Schwartzel's dramatic surge into the lead came at the end of a long day that began with the completion of the third round. Three days of weather delays totaling nearly 12 hours pushed the bulk of that round to Sunday morning.
 
When the last round finally began, Schwartzel was three shots off Rodiles' 54- hole lead. But as it wound down, he found himself chasing Randhawa, finally catching the leader with a birdie at the 13th hole.
 
Watching the leaderboard and knowing he needed to make something happen, Schwartzel came up with his 3-iron shot at the 16th -- stunning Randhawa, who had just finished an interview behind the 18th green.
 
'I always look at the scoreboard,' Schwartzel admitted. 'People say they don't look at the scoreboard, but I like to know what's going on. The eagle at 16 gave me a cushion coming down the stretch.'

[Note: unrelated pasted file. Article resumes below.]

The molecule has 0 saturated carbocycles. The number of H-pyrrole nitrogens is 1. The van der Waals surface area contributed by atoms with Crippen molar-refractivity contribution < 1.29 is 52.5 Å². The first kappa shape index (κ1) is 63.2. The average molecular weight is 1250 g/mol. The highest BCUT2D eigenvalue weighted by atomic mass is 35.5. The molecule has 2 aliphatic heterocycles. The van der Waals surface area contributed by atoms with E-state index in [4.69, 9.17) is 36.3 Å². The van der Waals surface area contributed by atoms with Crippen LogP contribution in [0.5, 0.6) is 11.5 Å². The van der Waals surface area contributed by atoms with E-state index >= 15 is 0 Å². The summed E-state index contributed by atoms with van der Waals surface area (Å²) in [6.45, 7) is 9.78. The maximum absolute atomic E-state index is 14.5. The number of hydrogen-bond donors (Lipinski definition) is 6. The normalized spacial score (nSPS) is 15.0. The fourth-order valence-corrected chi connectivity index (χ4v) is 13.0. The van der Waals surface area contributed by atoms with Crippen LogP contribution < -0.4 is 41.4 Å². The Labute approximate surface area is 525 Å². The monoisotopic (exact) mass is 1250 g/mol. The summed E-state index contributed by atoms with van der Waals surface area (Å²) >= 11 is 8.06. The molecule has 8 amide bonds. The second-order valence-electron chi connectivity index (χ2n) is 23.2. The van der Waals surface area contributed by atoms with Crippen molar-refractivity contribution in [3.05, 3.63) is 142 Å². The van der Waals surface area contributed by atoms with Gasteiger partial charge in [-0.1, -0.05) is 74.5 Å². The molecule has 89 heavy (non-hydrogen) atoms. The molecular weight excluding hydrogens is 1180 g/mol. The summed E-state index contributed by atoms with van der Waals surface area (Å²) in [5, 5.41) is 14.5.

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    Perez skips Torrey, 'upset' with Ryder Cup standings

    By Will GrayJanuary 24, 2018, 2:19 am

    Pat Perez is unhappy about his standing on the U.S. Ryder Cup points list, and his situation won't improve this week.

    Perez won the CIMB Classic during the fall portion of this season, and he followed that with a T-5 finish at the inaugural CJ Cup. But he didn't receive any Ryder Cup points for either result because of a rule enacted by the American task force prior to the 2014 Ryder Cup which only awards points during the calendar year of the biennial matches as well as select events like majors and WGCs during the prior year.

    As a result, Perez is currently 17th in the American points race - behind players like Patrick Reed, Zach Johnson, Bill Haas and James Hahn, none of whom have won a tournament since the 2016 Ryder Cup - as he looks to make a U.S. squad for the first time at age 42.